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Ann Coulter on Church and State
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"Arguments" like this always get my hackles up:

The ACLU along with the Southern Poverty Law Center sued [Alabama Judge Roy] Moore for having a Ten Commandments plaque in his courtroom.


Apparently, in a little-noticed development, Judge Moore had become "Congress," his Ten Commandments plaque was a "law," and the plaque established a national religion.

Coulter is referring, of course, to the Establishment Clause of the First Amendment, which in its entirety reads:

Congress shall make no law respecting an establishment of religion, or prohibiting the free exercise thereof; or abridging the freedom of speech, or of the press; or the right of the people peaceably to assemble, and to petition the government for a redress of grievances.

Most people tend to gloss over the bit about "prohibiting the free exercise thereof", but let's let that go for a minute. Is the Establishment Clause really the benchmark for the separation of church and state that we want to abide by in this country?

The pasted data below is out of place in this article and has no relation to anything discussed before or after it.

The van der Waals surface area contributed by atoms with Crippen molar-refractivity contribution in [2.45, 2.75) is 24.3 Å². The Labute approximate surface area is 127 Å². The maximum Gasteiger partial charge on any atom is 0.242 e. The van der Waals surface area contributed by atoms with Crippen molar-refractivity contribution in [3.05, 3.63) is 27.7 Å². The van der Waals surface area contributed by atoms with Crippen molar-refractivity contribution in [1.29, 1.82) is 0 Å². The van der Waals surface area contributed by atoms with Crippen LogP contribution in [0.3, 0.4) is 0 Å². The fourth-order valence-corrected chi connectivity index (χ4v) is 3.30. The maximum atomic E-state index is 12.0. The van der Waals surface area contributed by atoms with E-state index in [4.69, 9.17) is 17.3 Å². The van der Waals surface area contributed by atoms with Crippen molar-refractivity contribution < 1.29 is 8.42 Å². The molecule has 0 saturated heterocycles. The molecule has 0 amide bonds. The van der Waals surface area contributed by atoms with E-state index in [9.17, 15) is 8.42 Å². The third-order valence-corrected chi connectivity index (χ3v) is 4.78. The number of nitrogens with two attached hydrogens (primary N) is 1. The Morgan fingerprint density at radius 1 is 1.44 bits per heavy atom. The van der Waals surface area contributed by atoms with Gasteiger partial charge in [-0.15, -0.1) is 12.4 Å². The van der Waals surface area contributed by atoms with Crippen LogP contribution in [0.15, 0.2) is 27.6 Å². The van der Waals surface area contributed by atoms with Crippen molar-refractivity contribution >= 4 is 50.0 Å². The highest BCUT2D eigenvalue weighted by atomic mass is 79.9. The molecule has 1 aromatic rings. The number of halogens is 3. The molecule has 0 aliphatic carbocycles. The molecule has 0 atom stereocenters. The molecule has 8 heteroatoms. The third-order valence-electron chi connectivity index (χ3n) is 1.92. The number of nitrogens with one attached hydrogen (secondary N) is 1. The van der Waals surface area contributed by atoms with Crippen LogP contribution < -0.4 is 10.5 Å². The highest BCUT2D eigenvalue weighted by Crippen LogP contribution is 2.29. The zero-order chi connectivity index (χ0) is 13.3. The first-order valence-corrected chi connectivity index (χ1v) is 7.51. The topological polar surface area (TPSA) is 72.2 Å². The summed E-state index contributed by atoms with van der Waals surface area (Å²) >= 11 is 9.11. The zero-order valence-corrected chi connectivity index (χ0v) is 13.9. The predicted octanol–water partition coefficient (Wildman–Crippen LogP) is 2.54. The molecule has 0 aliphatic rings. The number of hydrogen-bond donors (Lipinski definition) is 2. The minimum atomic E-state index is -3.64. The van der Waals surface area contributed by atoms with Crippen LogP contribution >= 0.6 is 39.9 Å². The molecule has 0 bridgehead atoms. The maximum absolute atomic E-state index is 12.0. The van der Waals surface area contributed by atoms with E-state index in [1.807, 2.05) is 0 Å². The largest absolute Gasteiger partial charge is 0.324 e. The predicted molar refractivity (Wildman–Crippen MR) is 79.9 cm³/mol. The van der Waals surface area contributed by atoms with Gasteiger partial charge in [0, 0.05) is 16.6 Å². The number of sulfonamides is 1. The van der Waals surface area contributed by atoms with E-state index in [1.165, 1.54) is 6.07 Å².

Consider the following example:

Mrs. Jenkins, a third-grade teacher, tells her class to stand up every morning and repeat each line of a prayer which goes something like this: "Thank you Jesus for filling our hearts with your love. Thank you for reminding us that all other gods are false but you, and that those who do not believe in you will burn in everlasting hell. Amen."

Now following Coulter's cue, I could say something pithy and witty like:

Apparently, in a little-noticed development, Mrs. Jenkins had become "Congress," her prayer was a "law," and the prayer established a national religion.

Under Coulter's standards for violating the First Amendment, a state-hired employee leading third-graders in a christian prayer that forsakes all other religions would be just hunky-dory.

Apparently the only violation of the First Amendment would be the passage of a Congressional Bill instituting a particular religion as the law of the land.

But that's not exactly a good benchmark, is it? Because it would let all sorts of governmental infringement of religious rights (such as Mrs. Jenkins' little prayer) pass.

Which brings us back to that bit about "free exercise". Can you really freely exercise your religion if the government is coercing you to conform to the religious standards of, say, christianity?

In a word, no. The government just plain shouldn't be in the business of religion. That's the best way to insure that people can freely believe, and practice their beliefs, in a society that's openly tolerant to any and all beliefs, as long as they don't infringe on one another.

Wouldn't that be nice?

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